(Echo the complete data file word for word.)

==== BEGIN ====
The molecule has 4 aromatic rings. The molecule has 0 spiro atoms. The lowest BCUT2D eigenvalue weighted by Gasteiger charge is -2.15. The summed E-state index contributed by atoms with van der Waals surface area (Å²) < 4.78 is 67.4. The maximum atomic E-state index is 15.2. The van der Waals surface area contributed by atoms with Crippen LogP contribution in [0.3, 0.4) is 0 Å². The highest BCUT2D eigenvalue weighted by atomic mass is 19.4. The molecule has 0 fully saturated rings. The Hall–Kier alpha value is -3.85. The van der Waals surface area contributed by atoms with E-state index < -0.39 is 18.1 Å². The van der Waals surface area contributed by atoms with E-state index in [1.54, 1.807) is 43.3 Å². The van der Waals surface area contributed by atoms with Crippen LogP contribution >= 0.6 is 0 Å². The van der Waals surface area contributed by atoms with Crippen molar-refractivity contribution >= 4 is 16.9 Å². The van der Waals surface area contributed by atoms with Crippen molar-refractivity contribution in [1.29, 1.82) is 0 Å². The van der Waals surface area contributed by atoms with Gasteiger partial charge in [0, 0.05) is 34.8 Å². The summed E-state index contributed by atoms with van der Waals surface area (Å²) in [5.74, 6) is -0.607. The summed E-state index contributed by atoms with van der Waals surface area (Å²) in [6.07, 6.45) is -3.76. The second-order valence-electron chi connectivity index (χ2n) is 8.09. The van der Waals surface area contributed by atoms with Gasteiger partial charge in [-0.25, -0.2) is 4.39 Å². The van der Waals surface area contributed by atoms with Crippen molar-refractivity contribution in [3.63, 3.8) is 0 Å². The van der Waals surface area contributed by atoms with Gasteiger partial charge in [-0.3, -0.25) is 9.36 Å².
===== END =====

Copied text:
The molecule has 4 aromatic rings. The molecule has 0 spiro atoms. The lowest BCUT2D eigenvalue weighted by Gasteiger charge is -2.15. The summed E-state index contributed by atoms with van der Waals surface area (Å²) < 4.78 is 67.4. The maximum atomic E-state index is 15.2. The van der Waals surface area contributed by atoms with Crippen LogP contribution in [0.3, 0.4) is 0 Å². The highest BCUT2D eigenvalue weighted by atomic mass is 19.4. The molecule has 0 fully saturated rings. The Hall–Kier alpha value is -3.85. The van der Waals surface area contributed by atoms with E-state index < -0.39 is 18.1 Å². The van der Waals surface area contributed by atoms with E-state index in [1.54, 1.807) is 43.3 Å². The van der Waals surface area contributed by atoms with Crippen LogP contribution >= 0.6 is 0 Å². The van der Waals surface area contributed by atoms with Crippen molar-refractivity contribution >= 4 is 16.9 Å². The van der Waals surface area contributed by atoms with Crippen molar-refractivity contribution in [1.29, 1.82) is 0 Å². The van der Waals surface area contributed by atoms with Gasteiger partial charge in [0, 0.05) is 34.8 Å². The summed E-state index contributed by atoms with van der Waals surface area (Å²) in [5.74, 6) is -0.607. The summed E-state index contributed by atoms with van der Waals surface area (Å²) in [6.07, 6.45) is -3.76. The second-order valence-electron chi connectivity index (χ2n) is 8.09. The van der Waals surface area contributed by atoms with Gasteiger partial charge in [-0.25, -0.2) is 4.39 Å². The van der Waals surface area contributed by atoms with Crippen molar-refractivity contribution in [3.63, 3.8) is 0 Å². The van der Waals surface area contributed by atoms with Gasteiger partial charge in [-0.3, -0.25) is 9.36 Å².